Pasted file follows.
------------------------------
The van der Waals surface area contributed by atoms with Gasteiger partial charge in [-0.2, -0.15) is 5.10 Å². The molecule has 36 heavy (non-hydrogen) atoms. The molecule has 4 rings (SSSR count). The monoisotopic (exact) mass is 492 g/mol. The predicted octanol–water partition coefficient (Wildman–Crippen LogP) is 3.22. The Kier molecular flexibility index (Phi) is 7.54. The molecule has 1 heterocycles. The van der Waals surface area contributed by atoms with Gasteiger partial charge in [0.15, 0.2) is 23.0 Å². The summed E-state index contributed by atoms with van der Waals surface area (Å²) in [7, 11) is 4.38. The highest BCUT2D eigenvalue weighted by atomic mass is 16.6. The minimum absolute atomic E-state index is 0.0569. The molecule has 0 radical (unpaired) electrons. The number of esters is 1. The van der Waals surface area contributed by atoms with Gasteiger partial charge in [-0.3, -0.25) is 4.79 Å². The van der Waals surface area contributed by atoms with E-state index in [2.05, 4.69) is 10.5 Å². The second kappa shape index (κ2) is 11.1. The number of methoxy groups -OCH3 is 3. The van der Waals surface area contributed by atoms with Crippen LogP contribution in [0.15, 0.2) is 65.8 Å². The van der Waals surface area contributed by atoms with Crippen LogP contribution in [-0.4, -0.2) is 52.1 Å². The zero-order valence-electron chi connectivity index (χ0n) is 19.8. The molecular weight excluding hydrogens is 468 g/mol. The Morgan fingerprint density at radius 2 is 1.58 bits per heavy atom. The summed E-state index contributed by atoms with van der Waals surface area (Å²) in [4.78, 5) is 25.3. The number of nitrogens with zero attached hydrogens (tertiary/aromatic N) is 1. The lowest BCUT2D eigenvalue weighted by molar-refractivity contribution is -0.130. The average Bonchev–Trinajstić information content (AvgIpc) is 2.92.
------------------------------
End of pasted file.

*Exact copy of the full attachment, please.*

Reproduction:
The van der Waals surface area contributed by atoms with Gasteiger partial charge in [-0.2, -0.15) is 5.10 Å². The molecule has 36 heavy (non-hydrogen) atoms. The molecule has 4 rings (SSSR count). The monoisotopic (exact) mass is 492 g/mol. The predicted octanol–water partition coefficient (Wildman–Crippen LogP) is 3.22. The Kier molecular flexibility index (Phi) is 7.54. The molecule has 1 heterocycles. The van der Waals surface area contributed by atoms with Gasteiger partial charge in [0.15, 0.2) is 23.0 Å². The summed E-state index contributed by atoms with van der Waals surface area (Å²) in [7, 11) is 4.38. The highest BCUT2D eigenvalue weighted by atomic mass is 16.6. The minimum absolute atomic E-state index is 0.0569. The molecule has 0 radical (unpaired) electrons. The number of esters is 1. The van der Waals surface area contributed by atoms with Gasteiger partial charge in [-0.3, -0.25) is 4.79 Å². The van der Waals surface area contributed by atoms with E-state index in [2.05, 4.69) is 10.5 Å². The second kappa shape index (κ2) is 11.1. The number of methoxy groups -OCH3 is 3. The van der Waals surface area contributed by atoms with Crippen LogP contribution in [0.15, 0.2) is 65.8 Å². The van der Waals surface area contributed by atoms with Crippen LogP contribution in [-0.4, -0.2) is 52.1 Å². The zero-order valence-electron chi connectivity index (χ0n) is 19.8. The molecular weight excluding hydrogens is 468 g/mol. The Morgan fingerprint density at radius 2 is 1.58 bits per heavy atom. The summed E-state index contributed by atoms with van der Waals surface area (Å²) in [4.78, 5) is 25.3. The number of nitrogens with zero attached hydrogens (tertiary/aromatic N) is 1. The lowest BCUT2D eigenvalue weighted by molar-refractivity contribution is -0.130. The average Bonchev–Trinajstić information content (AvgIpc) is 2.92.